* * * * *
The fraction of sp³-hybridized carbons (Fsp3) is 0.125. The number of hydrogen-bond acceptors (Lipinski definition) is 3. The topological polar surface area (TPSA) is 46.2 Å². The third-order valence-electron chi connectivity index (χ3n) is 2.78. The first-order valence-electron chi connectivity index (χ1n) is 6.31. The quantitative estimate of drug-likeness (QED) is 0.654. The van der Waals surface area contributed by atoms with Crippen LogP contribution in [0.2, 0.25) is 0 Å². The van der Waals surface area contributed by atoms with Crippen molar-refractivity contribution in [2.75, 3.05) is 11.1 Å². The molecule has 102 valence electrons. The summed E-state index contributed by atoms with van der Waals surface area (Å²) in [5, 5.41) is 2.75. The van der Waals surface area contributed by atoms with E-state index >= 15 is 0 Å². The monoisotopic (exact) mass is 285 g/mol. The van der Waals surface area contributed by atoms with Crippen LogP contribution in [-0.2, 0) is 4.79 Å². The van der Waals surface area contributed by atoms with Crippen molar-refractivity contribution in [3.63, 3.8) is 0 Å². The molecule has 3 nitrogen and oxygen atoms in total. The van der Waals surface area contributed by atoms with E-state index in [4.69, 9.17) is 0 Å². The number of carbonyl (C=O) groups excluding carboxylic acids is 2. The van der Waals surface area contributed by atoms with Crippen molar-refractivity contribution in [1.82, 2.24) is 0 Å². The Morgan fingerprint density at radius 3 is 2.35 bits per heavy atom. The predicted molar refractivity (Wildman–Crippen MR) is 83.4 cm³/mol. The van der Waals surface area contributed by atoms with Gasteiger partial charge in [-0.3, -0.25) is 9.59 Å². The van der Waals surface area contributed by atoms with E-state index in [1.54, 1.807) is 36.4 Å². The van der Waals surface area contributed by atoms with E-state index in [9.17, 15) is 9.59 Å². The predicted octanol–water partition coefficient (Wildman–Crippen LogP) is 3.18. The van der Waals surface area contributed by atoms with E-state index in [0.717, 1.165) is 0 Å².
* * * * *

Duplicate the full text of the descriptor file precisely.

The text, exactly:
The fraction of sp³-hybridized carbons (Fsp3) is 0.125. The number of hydrogen-bond acceptors (Lipinski definition) is 3. The topological polar surface area (TPSA) is 46.2 Å². The third-order valence-electron chi connectivity index (χ3n) is 2.78. The first-order valence-electron chi connectivity index (χ1n) is 6.31. The quantitative estimate of drug-likeness (QED) is 0.654. The van der Waals surface area contributed by atoms with Crippen LogP contribution in [0.2, 0.25) is 0 Å². The van der Waals surface area contributed by atoms with Crippen molar-refractivity contribution in [2.75, 3.05) is 11.1 Å². The molecule has 102 valence electrons. The summed E-state index contributed by atoms with van der Waals surface area (Å²) in [5, 5.41) is 2.75. The van der Waals surface area contributed by atoms with E-state index >= 15 is 0 Å². The monoisotopic (exact) mass is 285 g/mol. The van der Waals surface area contributed by atoms with Crippen LogP contribution in [-0.2, 0) is 4.79 Å². The van der Waals surface area contributed by atoms with Crippen molar-refractivity contribution in [3.63, 3.8) is 0 Å². The molecule has 3 nitrogen and oxygen atoms in total. The van der Waals surface area contributed by atoms with E-state index in [4.69, 9.17) is 0 Å². The number of carbonyl (C=O) groups excluding carboxylic acids is 2. The van der Waals surface area contributed by atoms with Crippen molar-refractivity contribution in [1.82, 2.24) is 0 Å². The Morgan fingerprint density at radius 3 is 2.35 bits per heavy atom. The predicted molar refractivity (Wildman–Crippen MR) is 83.4 cm³/mol. The van der Waals surface area contributed by atoms with Gasteiger partial charge in [-0.3, -0.25) is 9.59 Å². The van der Waals surface area contributed by atoms with E-state index in [1.54, 1.807) is 36.4 Å². The van der Waals surface area contributed by atoms with E-state index in [9.17, 15) is 9.59 Å². The predicted octanol–water partition coefficient (Wildman–Crippen LogP) is 3.18. The van der Waals surface area contributed by atoms with E-state index in [0.717, 1.165) is 0 Å².